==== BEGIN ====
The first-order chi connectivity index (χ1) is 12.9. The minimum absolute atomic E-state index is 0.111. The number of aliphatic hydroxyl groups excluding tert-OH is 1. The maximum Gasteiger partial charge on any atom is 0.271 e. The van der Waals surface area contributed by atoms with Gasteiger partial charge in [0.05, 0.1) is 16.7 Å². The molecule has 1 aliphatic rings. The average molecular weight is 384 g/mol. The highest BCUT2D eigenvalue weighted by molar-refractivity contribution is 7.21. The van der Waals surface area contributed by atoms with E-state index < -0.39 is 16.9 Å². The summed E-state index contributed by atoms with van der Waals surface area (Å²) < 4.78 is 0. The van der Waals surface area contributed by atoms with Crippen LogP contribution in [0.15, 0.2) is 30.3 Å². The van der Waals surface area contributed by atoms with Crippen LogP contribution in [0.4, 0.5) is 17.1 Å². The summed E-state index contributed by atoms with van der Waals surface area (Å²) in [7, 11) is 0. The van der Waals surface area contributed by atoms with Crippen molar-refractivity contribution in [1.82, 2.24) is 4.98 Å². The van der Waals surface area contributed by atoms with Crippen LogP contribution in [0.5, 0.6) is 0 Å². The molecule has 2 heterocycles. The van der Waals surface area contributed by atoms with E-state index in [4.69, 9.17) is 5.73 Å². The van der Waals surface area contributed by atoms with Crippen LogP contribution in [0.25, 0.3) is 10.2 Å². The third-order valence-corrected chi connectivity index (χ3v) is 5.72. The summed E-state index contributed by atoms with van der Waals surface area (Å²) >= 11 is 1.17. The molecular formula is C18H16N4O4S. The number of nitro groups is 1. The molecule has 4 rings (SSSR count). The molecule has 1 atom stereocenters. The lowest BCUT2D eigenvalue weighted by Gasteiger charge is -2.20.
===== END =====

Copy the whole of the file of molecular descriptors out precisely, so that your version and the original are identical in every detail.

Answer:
The first-order chi connectivity index (χ1) is 12.9. The minimum absolute atomic E-state index is 0.111. The number of aliphatic hydroxyl groups excluding tert-OH is 1. The maximum Gasteiger partial charge on any atom is 0.271 e. The van der Waals surface area contributed by atoms with Gasteiger partial charge in [0.05, 0.1) is 16.7 Å². The molecule has 1 aliphatic rings. The average molecular weight is 384 g/mol. The highest BCUT2D eigenvalue weighted by molar-refractivity contribution is 7.21. The van der Waals surface area contributed by atoms with E-state index < -0.39 is 16.9 Å². The summed E-state index contributed by atoms with van der Waals surface area (Å²) < 4.78 is 0. The van der Waals surface area contributed by atoms with Crippen LogP contribution in [0.15, 0.2) is 30.3 Å². The van der Waals surface area contributed by atoms with Crippen LogP contribution in [0.4, 0.5) is 17.1 Å². The summed E-state index contributed by atoms with van der Waals surface area (Å²) in [7, 11) is 0. The van der Waals surface area contributed by atoms with Crippen molar-refractivity contribution in [1.82, 2.24) is 4.98 Å². The van der Waals surface area contributed by atoms with Crippen LogP contribution in [0.5, 0.6) is 0 Å². The molecule has 2 heterocycles. The van der Waals surface area contributed by atoms with E-state index in [4.69, 9.17) is 5.73 Å². The van der Waals surface area contributed by atoms with Crippen LogP contribution in [0.25, 0.3) is 10.2 Å². The third-order valence-corrected chi connectivity index (χ3v) is 5.72. The summed E-state index contributed by atoms with van der Waals surface area (Å²) >= 11 is 1.17. The molecular formula is C18H16N4O4S. The number of nitro groups is 1. The molecule has 4 rings (SSSR count). The molecule has 1 atom stereocenters. The lowest BCUT2D eigenvalue weighted by Gasteiger charge is -2.20.